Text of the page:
The NYT today carried a substantial article about the dispute over oil rights between the Iraqi central government and the Kurdish regional government, including many mentions of the oil lease for the KRG’s Tawke field held by the Norwegian company DNO– and they managed to do that without making any mention of the other big aspect of this story that’s roiling the Norwegian press: namely, the fact that the US “cowboy diplomatic advisor” Peter Galbraith has been revealed to be a mystery shareholder in DNO.
Amazing. How could the NYT not mention this– especially given the amount of space the NYT has given to Galbraith’s own views in recent years, both on the op-ed page and as the subject of news articles, including recently?
There truly seems to be (as Reidar Visser and Steve Connors have noted in the comments section of of my earlier post on this topic) some kind of vow of omerta in the US MSM regarding Galbraith’s investing activities and the sharp conflicts of interest involved therein.
in the English-language media, the only other major people to have picked up on the story so far are Michael Rubin of The National Review (here and here) and the always excellent Paul Woodward of War in Context.
Meanwhile, Reaidar Visser has provided us with a fuller translation of the Oct. 10 article about Galbraith from Dagens Næringsliv (DN).
The article puts Galbraith’s involvement in the context of the dispute that has broken out between DNO, the KRG, and some former DNO shareholders, including the Connecticut-registered company “Porcupine”, of which Galbraith is a significant shareholder.
The DN journos have these quotes gathered from Galbraith, as they confronted him in the Norwegian city of Bergen where he has a home along with his Norwegian wife:
- 1. “It is well known that I have worked for companies that invest in Iraq. I have pledged to maintain confidentiality concerning these relationships and cannot provide any more information.”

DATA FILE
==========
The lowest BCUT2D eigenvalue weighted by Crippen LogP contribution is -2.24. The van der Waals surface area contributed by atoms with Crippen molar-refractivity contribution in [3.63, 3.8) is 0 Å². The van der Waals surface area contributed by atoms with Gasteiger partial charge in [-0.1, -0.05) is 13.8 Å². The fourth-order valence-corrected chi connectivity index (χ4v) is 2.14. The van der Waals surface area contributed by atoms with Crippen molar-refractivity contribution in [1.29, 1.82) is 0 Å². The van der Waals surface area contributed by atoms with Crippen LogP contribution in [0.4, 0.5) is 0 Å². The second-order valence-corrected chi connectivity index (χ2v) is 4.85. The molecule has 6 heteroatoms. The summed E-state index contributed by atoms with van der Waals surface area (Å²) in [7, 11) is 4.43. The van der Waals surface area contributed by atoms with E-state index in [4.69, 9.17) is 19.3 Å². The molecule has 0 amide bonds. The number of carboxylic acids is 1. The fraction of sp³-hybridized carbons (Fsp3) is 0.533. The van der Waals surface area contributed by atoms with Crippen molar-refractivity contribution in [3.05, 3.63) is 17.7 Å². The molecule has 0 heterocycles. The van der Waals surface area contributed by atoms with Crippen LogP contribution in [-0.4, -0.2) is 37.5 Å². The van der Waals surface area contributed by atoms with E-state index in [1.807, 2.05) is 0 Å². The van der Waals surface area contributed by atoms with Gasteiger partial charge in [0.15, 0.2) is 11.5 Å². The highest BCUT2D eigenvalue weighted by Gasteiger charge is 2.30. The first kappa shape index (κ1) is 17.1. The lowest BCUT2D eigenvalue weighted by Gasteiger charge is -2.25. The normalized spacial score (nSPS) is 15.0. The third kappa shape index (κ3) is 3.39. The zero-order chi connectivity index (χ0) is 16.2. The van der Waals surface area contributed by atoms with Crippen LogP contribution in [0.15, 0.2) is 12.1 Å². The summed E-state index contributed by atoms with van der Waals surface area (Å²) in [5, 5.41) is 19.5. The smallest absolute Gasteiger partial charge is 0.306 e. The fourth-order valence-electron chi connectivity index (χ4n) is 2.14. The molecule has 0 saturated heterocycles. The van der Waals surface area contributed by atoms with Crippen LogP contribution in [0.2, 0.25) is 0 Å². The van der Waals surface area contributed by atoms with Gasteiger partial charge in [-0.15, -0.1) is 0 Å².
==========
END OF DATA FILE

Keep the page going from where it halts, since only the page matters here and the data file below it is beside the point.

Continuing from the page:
2. “I have worked with companies investing in Iraq and of course the Kurdish authorities know about my relationships to my clients. That is all I want to say.”
Michael Rubin had done a little digging round and found some paragraphs about Galbraith and his financial interests in Iraqi Kurdistan in this January 2007 Al Kamen piece in the WaPo (scroll down):
- Former ambassador to Croatia Peter W. Galbraith, testifying last week at a Senate hearing about Iraq, noted that he’d been asked by committee staffers to “clarify my relationship with the Kurdistan Regional Government.”
The query probably was sparked by rumors over the years that Galbraith was formally advising the Kurds. His biography is on the KRG’s “Kurdistan, The Other Iraq” Web site, which lists him as an “adviser to the Kurdistan Regional Government.”
In his testimony, Galbraith said he’d “been friends of the Kurdish leaders and for that matter, other Iraqis, for a very long period of time, but I am not in a paid relationship with the Kurdistan Regional Government.”
In an e-mail exchange Friday and Saturday, Galbraith wrote that he hadn’t seen the Web site and “to the extent that it implies a formal relationship with the KRG, it is inaccurate.” Galbraith wrote that he had been paid by “two Kurdish clients” for four months in late 2003-2004 for “either an educational program on negotiations or conducting a negotiation” — all outside this country.
“I do not lobby or represent anyone in the U.S.,” he wrote, adding that he specifically noted this in his recent book on Iraq and explained there that the KRG has “provided security, accommodation and in-country transportation” when he visits.
So, he did not get paid in cash by the KRG. But was he given the shares in the DNO-KRG deal as some form of “recognition” for the work he did for the KRG?
Definitely worth asking more questions.
Senate Foreign Relations Committee, over to you?